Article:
Steer clear of the office vending machine
Dieticians recommend a balanced lunch to carry you through the day, writes Crystal Tai
HOW DO YOU combat job stress? Some people take their frustrations out on their colleagues, while others start up a love/hate affair with the office vending machine.
Eating healthily in the office is often a constant struggle. Apart from snacking because of stress, part of our social intercourse on the job is offering and sharing snacks, many of which are too sweet, too salty or too oily.
And it does not help that the regular office worker usually has hardly enough time to eat properly.
Over the years, the accumulated eight to 12-hour workdays, job stress, poor eating habits and physical inactivity tend to catch up. One day you realise it is a struggle to get into your clothes because of those extra kilos - so you decide to diet.
Registered dietician Priscilla Lau of Holistic Nutrition Consultants said that not eating enough at lunchtime often resulted in eating more later on.
She recommended that office workers consumed a proper amount of the much-needed carbohydrates and proteins to last out the day.
For a healthy lunch, Ms Lau suggested noodle soup, such as wonton with vegetables on the side, or congee with lean meat and vegetables.
'A rice combo - one meat and one vegetable - is also good,' she said.
If you are accustomed to high sugar and fatty foods, Ms Lau's advice is to gradually reduce your portions.
As healthy snack alternatives, Ms Lau recommended fresh fruit, soy milk, plain crackers, as well as dried fruit with no added sugar.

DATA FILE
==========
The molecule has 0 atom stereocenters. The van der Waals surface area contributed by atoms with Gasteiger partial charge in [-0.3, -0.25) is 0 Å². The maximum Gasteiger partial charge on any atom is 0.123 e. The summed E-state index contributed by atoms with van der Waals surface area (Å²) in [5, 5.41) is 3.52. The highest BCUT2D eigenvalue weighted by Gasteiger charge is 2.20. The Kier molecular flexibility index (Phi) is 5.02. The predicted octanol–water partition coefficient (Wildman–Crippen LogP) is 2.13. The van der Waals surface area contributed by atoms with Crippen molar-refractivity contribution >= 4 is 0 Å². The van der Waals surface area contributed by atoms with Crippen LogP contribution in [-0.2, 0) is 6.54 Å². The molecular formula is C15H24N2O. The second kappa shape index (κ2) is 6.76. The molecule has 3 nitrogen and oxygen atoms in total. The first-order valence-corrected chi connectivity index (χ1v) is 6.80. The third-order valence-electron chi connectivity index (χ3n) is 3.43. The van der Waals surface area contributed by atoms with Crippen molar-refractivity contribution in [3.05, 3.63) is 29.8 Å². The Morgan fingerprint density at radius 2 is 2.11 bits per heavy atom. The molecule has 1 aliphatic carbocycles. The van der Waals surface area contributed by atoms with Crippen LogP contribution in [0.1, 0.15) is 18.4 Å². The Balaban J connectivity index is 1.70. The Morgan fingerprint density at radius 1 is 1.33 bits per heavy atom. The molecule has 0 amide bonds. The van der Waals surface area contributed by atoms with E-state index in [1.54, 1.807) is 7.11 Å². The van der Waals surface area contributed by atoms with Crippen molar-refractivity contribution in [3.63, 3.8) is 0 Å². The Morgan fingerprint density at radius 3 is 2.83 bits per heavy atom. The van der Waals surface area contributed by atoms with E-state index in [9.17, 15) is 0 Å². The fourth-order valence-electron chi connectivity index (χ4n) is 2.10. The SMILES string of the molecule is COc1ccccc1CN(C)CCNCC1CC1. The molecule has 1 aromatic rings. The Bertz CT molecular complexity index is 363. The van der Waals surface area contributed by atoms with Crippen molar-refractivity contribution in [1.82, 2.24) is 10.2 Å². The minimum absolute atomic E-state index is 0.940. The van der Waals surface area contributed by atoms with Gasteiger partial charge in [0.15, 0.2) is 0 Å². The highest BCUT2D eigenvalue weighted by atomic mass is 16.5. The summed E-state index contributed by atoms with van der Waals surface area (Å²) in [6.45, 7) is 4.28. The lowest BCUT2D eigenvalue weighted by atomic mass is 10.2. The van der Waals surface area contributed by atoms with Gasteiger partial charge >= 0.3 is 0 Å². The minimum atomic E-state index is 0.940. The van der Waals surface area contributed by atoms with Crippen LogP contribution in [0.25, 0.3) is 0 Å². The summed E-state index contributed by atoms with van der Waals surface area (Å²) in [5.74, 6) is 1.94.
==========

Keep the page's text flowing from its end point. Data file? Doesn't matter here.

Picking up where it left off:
Mimi Sham, another dietician, said the best mindset to have when embarking on a diet, was to 'accept reality'.
'Remember the law of energy,' she said. 'The reason we eat is for burning [energy], if we do not burn all the energy we eat, there is a surplus [and hence] body fat.'
Ms Sham said Hongkongers generally suffered from two types of obesity - clinical, extreme overweight, and technical, the body composition being 'light, but fat'.
Both groups are equally susceptible to diabetes.
The recommended daily calorie intake for women should be from 1,200 to 2,000, and 1,800 to 2,500 for men.
The best way to eat healthily is by being aware. 'Look at what's available to you and choose the best options,' Ms Sham said.
Eating healthily does not mean eating tasteless, meagre portions.
We should be mindful of a product's calories, the quantity and quality of the fat, as well as its overall nutritive content.
Ask yourself why you eat when you are stressed.
'Everyone has their individual cause for such actions and there are ways to avoid it,' Ms Sham said.
Often a short walk to the water cooler will do a better job than reaching for a packet of chips. You can also have a piece of fruit as an alternative. But avoid sweet or overly salty food to relieve tension at work.